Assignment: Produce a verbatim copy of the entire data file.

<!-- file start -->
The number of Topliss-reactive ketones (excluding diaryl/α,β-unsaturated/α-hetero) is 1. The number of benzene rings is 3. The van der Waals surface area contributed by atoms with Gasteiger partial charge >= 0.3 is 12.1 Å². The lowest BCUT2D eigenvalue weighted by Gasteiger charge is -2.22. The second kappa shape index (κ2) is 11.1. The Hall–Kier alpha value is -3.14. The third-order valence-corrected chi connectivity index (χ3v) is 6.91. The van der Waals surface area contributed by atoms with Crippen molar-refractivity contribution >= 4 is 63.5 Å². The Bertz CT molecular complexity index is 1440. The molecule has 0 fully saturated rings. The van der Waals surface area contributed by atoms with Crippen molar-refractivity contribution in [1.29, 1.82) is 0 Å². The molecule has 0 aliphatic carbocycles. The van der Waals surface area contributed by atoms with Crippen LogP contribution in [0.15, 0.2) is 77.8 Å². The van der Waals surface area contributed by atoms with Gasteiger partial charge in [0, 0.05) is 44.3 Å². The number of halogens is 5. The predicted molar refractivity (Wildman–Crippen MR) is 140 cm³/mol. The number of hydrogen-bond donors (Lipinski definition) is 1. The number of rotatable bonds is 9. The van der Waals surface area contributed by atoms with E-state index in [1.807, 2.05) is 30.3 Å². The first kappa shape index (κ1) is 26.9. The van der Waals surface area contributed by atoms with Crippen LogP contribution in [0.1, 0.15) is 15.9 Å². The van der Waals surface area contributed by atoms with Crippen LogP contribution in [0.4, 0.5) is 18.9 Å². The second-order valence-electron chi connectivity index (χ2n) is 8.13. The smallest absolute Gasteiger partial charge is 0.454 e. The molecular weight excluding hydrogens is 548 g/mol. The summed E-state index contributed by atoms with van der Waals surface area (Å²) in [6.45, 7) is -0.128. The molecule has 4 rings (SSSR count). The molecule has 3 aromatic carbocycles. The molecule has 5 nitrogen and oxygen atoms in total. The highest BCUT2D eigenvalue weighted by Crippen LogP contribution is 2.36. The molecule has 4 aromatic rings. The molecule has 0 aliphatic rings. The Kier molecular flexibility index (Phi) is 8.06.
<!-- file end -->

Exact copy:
The number of Topliss-reactive ketones (excluding diaryl/α,β-unsaturated/α-hetero) is 1. The number of benzene rings is 3. The van der Waals surface area contributed by atoms with Gasteiger partial charge >= 0.3 is 12.1 Å². The lowest BCUT2D eigenvalue weighted by Gasteiger charge is -2.22. The second kappa shape index (κ2) is 11.1. The Hall–Kier alpha value is -3.14. The third-order valence-corrected chi connectivity index (χ3v) is 6.91. The van der Waals surface area contributed by atoms with Crippen molar-refractivity contribution >= 4 is 63.5 Å². The Bertz CT molecular complexity index is 1440. The molecule has 0 fully saturated rings. The van der Waals surface area contributed by atoms with Crippen molar-refractivity contribution in [1.29, 1.82) is 0 Å². The molecule has 0 aliphatic carbocycles. The van der Waals surface area contributed by atoms with Crippen LogP contribution in [0.15, 0.2) is 77.8 Å². The van der Waals surface area contributed by atoms with Gasteiger partial charge in [0, 0.05) is 44.3 Å². The number of halogens is 5. The predicted molar refractivity (Wildman–Crippen MR) is 140 cm³/mol. The number of hydrogen-bond donors (Lipinski definition) is 1. The number of rotatable bonds is 9. The van der Waals surface area contributed by atoms with E-state index in [1.807, 2.05) is 30.3 Å². The first kappa shape index (κ1) is 26.9. The van der Waals surface area contributed by atoms with Crippen LogP contribution in [0.1, 0.15) is 15.9 Å². The van der Waals surface area contributed by atoms with Crippen LogP contribution in [0.4, 0.5) is 18.9 Å². The second-order valence-electron chi connectivity index (χ2n) is 8.13. The smallest absolute Gasteiger partial charge is 0.454 e. The molecular weight excluding hydrogens is 548 g/mol. The summed E-state index contributed by atoms with van der Waals surface area (Å²) in [6.45, 7) is -0.128. The molecule has 4 rings (SSSR count). The molecule has 3 aromatic carbocycles. The molecule has 5 nitrogen and oxygen atoms in total. The highest BCUT2D eigenvalue weighted by Crippen LogP contribution is 2.36. The molecule has 4 aromatic rings. The molecule has 0 aliphatic rings. The Kier molecular flexibility index (Phi) is 8.06.